I’ve been thinking a lot about that first Thanksgiving road trip since the recent election. It was an uneasy, scary time. President Kennedy had been assassinated just days before, and suddenly our safe, secure country didn’t seem all that safe and secure. America’s bubble of unbounded optimism had burst. I was 10; old enough to understand what had happened, but too young to realize all the implications; the grim faces and hushed tones of the adults in my life were frightening.
Things were different at home, too. My dad was a career National Guardsman, i.e. it was his full-time job. He’d been sent to Fort Gordon in Augusta, Ga., for a year’s schooling. Military families typically move frequently, but because my dad was an electronics specialist, the longest he’d ever been gone from home was an annual summer three-week camp.
For our Georgian Thanksgiving he’d rented a motel cabin with a small kitchen. I’m quite sure that the idea of going to a restaurant never even entered anyone’s mind.
I don’t know if the JFK assassination was the reason my grandmother decided to bring everything she could to make Thanksgiving as much like home as possible. Probably not. This was a woman who brought her own eggs in a carry-on for a flight to Florida. Buying store eggs to cook in their vacation condo was unthinkable. But re-creating our traditional Thanksgiving hundreds of miles away must have become even more important in those dark days.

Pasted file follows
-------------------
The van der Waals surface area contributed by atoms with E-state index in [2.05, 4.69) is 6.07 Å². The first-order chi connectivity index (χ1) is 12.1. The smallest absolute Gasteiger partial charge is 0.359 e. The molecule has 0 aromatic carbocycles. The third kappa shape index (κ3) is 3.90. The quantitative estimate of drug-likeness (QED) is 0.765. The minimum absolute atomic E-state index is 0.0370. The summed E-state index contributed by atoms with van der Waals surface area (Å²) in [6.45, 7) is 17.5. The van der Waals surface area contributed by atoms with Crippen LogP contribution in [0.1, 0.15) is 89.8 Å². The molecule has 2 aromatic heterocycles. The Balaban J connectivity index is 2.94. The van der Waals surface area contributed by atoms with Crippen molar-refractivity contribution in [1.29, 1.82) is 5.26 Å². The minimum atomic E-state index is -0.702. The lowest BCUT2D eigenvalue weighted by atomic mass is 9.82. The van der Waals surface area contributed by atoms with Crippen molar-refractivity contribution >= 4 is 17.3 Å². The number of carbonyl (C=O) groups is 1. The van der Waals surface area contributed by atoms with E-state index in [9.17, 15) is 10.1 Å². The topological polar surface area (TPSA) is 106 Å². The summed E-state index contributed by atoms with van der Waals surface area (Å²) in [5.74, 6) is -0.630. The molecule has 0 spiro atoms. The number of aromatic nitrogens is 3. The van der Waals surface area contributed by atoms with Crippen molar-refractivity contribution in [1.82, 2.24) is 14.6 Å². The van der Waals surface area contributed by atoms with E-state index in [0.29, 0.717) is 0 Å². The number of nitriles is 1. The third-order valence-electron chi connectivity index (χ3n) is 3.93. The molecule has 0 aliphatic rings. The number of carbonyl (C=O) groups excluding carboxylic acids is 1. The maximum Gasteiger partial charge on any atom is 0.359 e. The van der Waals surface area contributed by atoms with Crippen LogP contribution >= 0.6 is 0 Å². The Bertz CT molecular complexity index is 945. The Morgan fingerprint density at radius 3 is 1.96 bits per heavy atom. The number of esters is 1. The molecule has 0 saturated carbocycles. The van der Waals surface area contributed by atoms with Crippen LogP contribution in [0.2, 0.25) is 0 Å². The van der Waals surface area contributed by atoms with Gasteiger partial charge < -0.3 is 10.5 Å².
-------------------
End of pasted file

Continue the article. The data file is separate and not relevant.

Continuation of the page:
Even though we were looking forward to seeing my dad, we were a somber-faced quartet as we began packing the station wagon for our trip south. There were coolers filled with food — the turkey, of course, but also frozen corn, lima beans and spinach, all from our garden. There was stale bread, onions, celery and sausage for the stuffing. There were sweet potatoes (because of course there aren’t sweet potatoes in Georgia). There were ingredients to make pie crusts and fillings. There were pots and pans, a roaster and utensils.